In a variety of studies, testosterone was found to be significantly decreased in people with psoriasis.
In men, lower levels of testosterone are associated with:
- decreased sperm production
- decreased sperm motility (movement)
- decreased libido
- decreased sexual functioning (ability to achieve or maintain an erection)
As you might expect, studies also revealed that total sperm count, sperm motility and percent of sperm with normal morphology were significantly reduced in participants with psoriasis.
Fewer available sperm and sperm motility issues can make it harder to conceive spontaneously.
These findings suggest that untreated psoriasis may impair male fertility.
The link between psoriasis and decreased fertility may be due to how systemic inflammation affects the production of sex hormones.
Inflammation triggers a cascade of inflammatory cytokines (a type of protein), which can have a destructive impact on a variety of organ systems, including reproductive systems. This influx of cytokines may lead to decreasing sex hormone production and sperm production.
The link may also be related to the inflammation of sexual accessory glands. In one small
Sexual accessory glands in men include the seminal vesicles and prostate. These glands help to create the fluids in semen that protect and transport sperm. Inflammation in these glands could also negatively affect sperm, decreasing chances of conception.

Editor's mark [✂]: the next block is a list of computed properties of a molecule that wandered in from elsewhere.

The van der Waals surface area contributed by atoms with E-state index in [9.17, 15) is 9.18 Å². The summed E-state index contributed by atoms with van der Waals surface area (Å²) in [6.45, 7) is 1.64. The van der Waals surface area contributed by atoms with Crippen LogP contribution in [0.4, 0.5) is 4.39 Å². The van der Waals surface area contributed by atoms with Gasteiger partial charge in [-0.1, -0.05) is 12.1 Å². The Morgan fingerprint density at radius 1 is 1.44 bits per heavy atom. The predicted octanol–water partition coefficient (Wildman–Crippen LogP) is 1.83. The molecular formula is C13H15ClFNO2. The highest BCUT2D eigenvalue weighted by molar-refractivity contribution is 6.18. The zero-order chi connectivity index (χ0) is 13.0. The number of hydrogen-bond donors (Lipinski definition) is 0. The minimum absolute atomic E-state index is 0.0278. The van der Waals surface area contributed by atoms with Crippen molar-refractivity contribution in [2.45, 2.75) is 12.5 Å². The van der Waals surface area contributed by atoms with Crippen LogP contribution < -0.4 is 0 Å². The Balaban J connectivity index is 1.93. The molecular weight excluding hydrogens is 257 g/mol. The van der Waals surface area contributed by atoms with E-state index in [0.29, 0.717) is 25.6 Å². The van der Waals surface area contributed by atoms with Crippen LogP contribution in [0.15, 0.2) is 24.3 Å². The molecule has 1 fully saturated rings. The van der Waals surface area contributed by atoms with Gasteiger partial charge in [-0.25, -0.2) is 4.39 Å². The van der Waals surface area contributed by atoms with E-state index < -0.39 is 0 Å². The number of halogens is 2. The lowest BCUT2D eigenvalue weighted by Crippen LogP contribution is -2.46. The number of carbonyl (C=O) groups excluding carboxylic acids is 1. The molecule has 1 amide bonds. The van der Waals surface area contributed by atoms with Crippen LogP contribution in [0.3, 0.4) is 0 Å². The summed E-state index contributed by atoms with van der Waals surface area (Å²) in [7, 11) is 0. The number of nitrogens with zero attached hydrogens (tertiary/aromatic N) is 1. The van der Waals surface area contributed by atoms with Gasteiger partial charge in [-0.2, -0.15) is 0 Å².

Psoriasis treatments aimed at decreasing systemic inflammation, such as anti-TNF agents, have been shown to improve male fertility.
Anti-TNF medications currently approved by the Food and Drug Administration (FDA) for treating psoriasis include:
Any autoimmune disease or condition that leads to significant systemic inflammation can affect fertility.
This includes conditions like:
- inflammatory bowel disease
- type 1 diabetes
- rheumatoid arthritis (and other autoimmune arthritis)
- autoimmune thyroiditis
Yes, by seeking early treatment to prevent and control any systemic inflammation.
The first step is working with your doctor on a treatment that manages the disease well enough to avoid systemic inflammation. Your treatment is likely to include medications and lifestyle modification to help avoid flares.
These lifestyle modifications may include things like:
- Exercising regularly. Aim to exercise at least 30 minutes a day.
- Getting adequate rest. Aim for at least 8 hours per night.
- Adjusting your diet. Consider eating more anti-inflammatory foods, like vegetables, fruits, nuts, and fish. Avoid processed foods and excess sugar.
- Reducing stress. Seek out support and devote time to stress-reducing activities like meditation.
- Quitting smoking and limiting alcohol. If you’re able to stop smoking and limit alcohol intake, it can positively impact your psoriasis, fertility, and overall health.
Dr. Susan Bard is a NYC-based board certified dermatologist and fellow of the American College of Mohs Surgery. Dr. Bard received her medical degree from SUNY Downstate. She completed her dermatology residency at the University of Miami as well as a clinical research fellowship in pediatric dermatology and a procedural dermatology fellowship, where she further trained in Mohs micrographic surgery, lasers, and cosmetic surgery.